Combining a simple rule set made for memorable moments with a film full of’em gives you a great way to pull in would-be gamers looking for a horror hook. Once they’ve survived, or died horribly, you can tempt them into regular sessions with the rest of the Zombicide universe, and from there to the whole dungeon crawler genre. Like any good graveyard, this one’s full of opportunity.
If you prefer your zombies with a complete campaign, Resident Evil 3: The Board Game is as deluxe as the dead will get. Taking its cues from the video game, Resident Evil is a fully cooperative experience, letting you relax on your traitor targeting to deal with a nasty tension deck, whose game-altering tricks, undead creatures, and puzzles to solve, stir up the scary. All this to get out of Raccoon City, as cursed a place as ever existed in any media.
Beyond its horror bona fides, Resident Evil 3: The Board Game refines the systems introduced in the first two titles, elevating the game into streamlined survival horror great for those making the hop from a screen to your gaming table, this time targeting those with a love of controllers instead of cameras. You’ll get story, progression, and all the scary trappings needed to send you sprinting from start to finish. With a campaign nearing the twenty hour mark, Resident Evil 3 can build a game night habit all on its own.
All these scary games deal with the spirits, demons, traitors. The physical and supernatural manifestations of terror. To those who want to venture into true darkness, I present the chains of fate: Candy Land. Like some sinister trick, certain versions of this seemingly light game about a romp through Candy Kingdom contain a dastardly secret: a card deck that, once shuffled, is never changed, binding its players to a certain end. You will draw the orange, the double-red, and the ice cream cone, and there is nothing you can do about it. Your destiny as third place finisher mired in the Chocolate Swamp is a cruel certainty. What, in our free-will emphasizing lives, is scarier than that?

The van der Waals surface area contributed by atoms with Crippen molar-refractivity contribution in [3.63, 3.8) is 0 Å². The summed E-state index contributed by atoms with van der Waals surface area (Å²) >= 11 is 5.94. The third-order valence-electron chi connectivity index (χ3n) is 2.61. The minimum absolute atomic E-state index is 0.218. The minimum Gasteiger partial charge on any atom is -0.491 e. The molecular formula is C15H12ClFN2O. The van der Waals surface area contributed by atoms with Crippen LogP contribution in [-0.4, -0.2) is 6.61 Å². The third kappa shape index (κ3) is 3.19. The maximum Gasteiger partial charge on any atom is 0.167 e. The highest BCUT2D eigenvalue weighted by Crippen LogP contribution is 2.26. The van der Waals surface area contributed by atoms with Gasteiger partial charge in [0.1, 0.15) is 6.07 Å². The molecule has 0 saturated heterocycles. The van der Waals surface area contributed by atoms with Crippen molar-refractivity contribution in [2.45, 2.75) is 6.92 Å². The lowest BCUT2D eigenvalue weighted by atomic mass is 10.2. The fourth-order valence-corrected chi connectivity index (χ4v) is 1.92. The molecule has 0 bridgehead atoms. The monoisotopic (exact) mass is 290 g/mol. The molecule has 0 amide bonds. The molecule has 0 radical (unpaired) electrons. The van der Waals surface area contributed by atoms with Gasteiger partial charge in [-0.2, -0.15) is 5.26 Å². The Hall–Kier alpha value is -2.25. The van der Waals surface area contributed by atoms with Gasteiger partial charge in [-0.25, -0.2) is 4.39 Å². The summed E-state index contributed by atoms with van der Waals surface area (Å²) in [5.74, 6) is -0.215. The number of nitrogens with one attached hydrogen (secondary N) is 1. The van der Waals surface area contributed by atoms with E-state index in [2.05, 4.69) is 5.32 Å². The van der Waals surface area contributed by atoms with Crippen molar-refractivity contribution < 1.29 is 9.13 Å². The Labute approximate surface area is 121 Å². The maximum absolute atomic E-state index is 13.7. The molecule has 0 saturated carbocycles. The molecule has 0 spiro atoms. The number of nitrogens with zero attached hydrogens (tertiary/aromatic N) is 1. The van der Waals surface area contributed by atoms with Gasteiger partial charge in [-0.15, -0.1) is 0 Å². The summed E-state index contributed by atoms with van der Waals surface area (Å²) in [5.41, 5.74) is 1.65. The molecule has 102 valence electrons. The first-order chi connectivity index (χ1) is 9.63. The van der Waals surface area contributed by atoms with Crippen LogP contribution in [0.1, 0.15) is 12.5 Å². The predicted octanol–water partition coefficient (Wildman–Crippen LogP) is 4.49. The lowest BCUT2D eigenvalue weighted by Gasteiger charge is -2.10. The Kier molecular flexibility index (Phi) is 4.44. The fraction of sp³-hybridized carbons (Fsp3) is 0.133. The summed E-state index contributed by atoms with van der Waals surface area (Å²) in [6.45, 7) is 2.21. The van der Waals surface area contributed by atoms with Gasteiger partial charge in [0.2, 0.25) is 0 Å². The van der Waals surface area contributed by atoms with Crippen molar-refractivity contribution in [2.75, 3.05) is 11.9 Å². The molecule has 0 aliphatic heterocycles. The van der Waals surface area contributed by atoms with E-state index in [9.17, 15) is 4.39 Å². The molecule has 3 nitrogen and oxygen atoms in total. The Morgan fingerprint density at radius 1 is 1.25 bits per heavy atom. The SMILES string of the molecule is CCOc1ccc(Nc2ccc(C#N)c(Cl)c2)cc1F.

Candy Land will haunt your nightmares. Play it if you dare.
The Inevitable Sequel
As you take your first cautious steps into the world of scary board games, keep an eye out for the next piece, going deeper into the darkness in search of the most horrifying games this side of the night. The titles above can serve to fortify your hearts and get your group to the table for a spooky evening, all serving as decent starters for tabletop newbies. Then, like a slasher waiting behind the door, you can spring the true terror upon your unsuspecting tablemates.
Or, you know, heat up some cider, deal out another round of Werewolf, and laugh the night away.